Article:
Jump to ContentJump to Main Navigation
Violence, Coercion, and State-Making in Twentieth-Century MexicoThe Other Half of the Centaur$
Users without a subscription are not able to see the full content.

Wil G. Pansters

Print publication date: 2012

Print ISBN-13: 9780804781589

Published to Stanford Scholarship Online: June 2013

DOI: 10.11126/stanford/9780804781589.001.0001

Show Summary Details
Page of

PRINTED FROM STANFORD SCHOLARSHIP ONLINE (www.stanford.universitypressscholarship.com). (c) Copyright Stanford University Press, 2018. All Rights Reserved. Under the terms of the licence agreement, an individual user may print out a PDF of a single chapter of a monograph in SSO for personal use (for details see http://www.stanford.universitypressscholarship.com/page/privacy-policy).date: 15 July 2018

Policing New Illegalities

Policing New Illegalities

Piracy, Raids, and Madrinas

Chapter:
(p.159) Chapter Seven Policing New Illegalities
Source:
Violence, Coercion, and State-Making in Twentieth-Century Mexico
Author(s):
José Carlos G. Aguiar
Publisher:
Stanford University Press
DOI:10.11126/stanford/9780804781589.003.0007

In the 1980s, markets and street commerce in Mexico began to peddle copyright-protected material such as music and films. To eradicate this new form of illegality, Mexican president Vicente Fox (2000–2006) launched a war on piracy anchored on a number of policies and constitutional reforms. As part of this campaign, the Mexican police conducted raids on piracy retail while the government declared the sale of bootlegged goods as a federal crime and infringements of intellectual property as organized crime. Drawing on interviews with informants, this chapter examines a number of anti-piracy raids carried out in the San Juan de Dios market, located in the metropolitan area of Guadalajara. In particular, it investigates the ambiguous accommodations that emerge from the interaction between policing agents like the federal police, and informal actors such as market sellers. It explores the behavior of structured protocols and agents such as madrinas (information traders) and pitazos (lookouts, warnings). The chapter shows that the definition of new forms of illegality in the context of global neoliberalism reflects the political skewness between regions.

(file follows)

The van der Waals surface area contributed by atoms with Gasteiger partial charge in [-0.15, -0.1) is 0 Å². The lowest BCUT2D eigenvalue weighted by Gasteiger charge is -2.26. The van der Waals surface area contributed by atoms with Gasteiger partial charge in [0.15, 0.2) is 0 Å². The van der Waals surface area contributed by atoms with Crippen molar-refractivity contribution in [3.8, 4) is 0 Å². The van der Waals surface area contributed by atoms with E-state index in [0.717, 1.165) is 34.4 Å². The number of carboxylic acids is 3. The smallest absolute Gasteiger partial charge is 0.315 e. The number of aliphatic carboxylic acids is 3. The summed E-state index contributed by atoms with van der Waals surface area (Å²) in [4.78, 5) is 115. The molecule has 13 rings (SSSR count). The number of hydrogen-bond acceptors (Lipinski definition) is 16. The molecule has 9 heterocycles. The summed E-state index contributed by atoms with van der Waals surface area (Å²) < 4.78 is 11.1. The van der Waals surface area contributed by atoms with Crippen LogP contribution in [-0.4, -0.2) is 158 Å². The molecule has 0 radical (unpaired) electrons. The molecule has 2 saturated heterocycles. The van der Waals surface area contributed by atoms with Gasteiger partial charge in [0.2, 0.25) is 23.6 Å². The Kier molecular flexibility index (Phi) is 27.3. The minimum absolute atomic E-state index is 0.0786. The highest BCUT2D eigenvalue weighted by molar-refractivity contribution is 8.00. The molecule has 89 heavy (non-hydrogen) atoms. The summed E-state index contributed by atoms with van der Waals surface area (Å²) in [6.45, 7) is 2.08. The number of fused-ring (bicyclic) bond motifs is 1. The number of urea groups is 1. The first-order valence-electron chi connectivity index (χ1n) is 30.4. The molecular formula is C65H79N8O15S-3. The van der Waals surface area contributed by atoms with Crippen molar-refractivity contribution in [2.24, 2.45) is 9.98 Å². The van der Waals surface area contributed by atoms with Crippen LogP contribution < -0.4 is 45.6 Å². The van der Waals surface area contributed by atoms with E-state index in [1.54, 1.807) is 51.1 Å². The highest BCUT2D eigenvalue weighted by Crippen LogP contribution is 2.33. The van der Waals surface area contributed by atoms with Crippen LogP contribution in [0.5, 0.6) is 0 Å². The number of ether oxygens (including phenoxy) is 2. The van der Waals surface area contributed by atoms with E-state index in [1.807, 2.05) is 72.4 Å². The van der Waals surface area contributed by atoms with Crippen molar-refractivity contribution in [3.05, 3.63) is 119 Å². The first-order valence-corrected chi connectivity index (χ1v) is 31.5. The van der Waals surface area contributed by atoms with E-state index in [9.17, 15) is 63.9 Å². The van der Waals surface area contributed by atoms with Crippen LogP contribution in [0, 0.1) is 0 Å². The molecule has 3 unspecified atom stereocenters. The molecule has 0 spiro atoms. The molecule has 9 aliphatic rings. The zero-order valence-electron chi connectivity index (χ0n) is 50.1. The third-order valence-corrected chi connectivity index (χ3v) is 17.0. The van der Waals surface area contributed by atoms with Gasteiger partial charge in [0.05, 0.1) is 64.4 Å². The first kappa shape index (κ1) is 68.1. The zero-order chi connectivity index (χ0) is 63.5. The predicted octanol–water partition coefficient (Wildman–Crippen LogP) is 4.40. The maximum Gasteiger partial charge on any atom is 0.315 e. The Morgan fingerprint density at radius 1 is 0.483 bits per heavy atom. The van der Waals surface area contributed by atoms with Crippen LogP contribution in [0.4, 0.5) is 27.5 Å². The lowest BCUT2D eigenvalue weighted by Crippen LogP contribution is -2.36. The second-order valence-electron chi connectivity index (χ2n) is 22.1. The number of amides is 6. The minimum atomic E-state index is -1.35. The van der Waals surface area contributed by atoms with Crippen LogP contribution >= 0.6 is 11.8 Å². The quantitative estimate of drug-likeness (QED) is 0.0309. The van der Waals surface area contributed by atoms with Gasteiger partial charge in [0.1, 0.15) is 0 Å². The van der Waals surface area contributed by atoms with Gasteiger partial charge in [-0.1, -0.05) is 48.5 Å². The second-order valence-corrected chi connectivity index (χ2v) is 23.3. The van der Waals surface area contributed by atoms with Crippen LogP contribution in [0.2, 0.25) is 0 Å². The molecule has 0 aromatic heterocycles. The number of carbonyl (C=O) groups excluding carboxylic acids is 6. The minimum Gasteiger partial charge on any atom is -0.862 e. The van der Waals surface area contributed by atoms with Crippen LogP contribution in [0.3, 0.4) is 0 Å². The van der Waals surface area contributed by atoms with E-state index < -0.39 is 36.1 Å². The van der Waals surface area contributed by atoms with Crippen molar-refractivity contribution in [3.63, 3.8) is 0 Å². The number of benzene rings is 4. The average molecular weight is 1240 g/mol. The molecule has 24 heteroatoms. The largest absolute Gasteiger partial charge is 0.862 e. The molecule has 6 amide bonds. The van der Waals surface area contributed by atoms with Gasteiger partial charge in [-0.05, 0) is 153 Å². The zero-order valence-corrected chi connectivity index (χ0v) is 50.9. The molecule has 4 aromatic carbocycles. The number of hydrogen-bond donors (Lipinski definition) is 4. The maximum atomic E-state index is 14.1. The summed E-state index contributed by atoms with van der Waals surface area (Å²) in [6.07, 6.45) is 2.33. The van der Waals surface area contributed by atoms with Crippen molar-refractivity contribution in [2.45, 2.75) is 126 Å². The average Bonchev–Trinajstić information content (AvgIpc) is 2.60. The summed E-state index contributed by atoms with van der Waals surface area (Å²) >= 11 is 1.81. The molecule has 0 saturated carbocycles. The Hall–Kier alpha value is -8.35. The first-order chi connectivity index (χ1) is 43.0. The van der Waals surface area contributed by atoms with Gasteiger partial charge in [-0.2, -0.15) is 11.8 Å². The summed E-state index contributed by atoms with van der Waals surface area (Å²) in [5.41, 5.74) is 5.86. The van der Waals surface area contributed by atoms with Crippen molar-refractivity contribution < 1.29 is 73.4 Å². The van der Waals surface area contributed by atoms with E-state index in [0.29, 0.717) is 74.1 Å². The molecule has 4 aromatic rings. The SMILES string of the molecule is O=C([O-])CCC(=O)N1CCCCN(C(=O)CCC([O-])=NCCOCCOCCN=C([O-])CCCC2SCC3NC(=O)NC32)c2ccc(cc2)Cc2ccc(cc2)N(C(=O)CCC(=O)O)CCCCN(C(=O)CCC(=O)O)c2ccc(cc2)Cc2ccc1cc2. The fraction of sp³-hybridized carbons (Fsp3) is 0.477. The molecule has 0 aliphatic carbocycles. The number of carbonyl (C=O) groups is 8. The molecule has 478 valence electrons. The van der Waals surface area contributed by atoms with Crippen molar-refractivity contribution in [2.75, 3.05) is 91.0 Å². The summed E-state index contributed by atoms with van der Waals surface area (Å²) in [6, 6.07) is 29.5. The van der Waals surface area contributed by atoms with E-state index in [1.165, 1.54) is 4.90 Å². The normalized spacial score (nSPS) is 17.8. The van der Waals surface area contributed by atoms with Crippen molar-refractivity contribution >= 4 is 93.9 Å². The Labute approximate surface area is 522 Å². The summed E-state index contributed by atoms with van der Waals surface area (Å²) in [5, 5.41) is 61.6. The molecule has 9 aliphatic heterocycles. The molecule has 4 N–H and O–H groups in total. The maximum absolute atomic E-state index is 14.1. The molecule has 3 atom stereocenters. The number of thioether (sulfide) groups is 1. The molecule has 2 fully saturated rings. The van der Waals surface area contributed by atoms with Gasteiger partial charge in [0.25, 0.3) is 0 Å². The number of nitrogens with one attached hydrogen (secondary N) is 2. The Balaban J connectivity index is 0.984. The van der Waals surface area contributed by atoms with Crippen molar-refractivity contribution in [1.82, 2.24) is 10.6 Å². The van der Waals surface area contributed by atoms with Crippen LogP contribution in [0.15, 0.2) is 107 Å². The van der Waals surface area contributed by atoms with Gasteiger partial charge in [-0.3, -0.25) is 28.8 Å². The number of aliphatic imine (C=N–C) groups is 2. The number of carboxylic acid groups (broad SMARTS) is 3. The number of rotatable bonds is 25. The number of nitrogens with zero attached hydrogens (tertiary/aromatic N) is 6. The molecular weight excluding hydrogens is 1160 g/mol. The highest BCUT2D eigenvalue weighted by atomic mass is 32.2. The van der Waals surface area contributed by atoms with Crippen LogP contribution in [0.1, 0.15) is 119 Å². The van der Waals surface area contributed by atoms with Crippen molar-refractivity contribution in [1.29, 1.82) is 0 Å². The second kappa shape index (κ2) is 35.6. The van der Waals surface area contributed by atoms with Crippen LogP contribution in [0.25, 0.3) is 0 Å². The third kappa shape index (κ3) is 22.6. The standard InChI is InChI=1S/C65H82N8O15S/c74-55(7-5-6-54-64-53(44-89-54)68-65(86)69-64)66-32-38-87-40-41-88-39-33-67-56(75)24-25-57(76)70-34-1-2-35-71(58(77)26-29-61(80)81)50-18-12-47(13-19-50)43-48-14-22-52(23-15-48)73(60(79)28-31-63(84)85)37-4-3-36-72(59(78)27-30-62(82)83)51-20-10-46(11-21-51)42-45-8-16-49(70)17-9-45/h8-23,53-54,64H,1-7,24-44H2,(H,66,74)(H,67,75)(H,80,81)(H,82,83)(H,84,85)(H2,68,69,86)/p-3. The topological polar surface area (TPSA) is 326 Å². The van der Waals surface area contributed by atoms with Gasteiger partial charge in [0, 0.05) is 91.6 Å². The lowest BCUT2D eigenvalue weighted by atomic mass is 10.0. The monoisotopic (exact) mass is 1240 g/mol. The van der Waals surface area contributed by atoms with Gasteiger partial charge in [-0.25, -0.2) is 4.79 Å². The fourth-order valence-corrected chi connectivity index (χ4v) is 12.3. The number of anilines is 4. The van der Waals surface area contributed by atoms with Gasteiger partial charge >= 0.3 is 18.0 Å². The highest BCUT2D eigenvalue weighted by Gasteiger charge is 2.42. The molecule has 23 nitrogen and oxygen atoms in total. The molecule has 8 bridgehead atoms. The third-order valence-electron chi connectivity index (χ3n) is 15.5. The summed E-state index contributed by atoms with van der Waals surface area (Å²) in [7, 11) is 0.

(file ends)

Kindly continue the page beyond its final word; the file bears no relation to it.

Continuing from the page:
Keywords:   illegality, war on piracy, raids, crime, intellectual property, San Juan de Dios, federal police, madrinas, neoliberalism

Stanford Scholarship Online requires a subscription or purchase to access the full text of books within the service. Public users can however freely search the site and view the abstracts and keywords for each book and chapter.

Please, subscribe or login to access full text content.

If you think you should have access to this title, please contact your librarian.

To troubleshoot, please check our FAQs , and if you can't find the answer there, please contact us.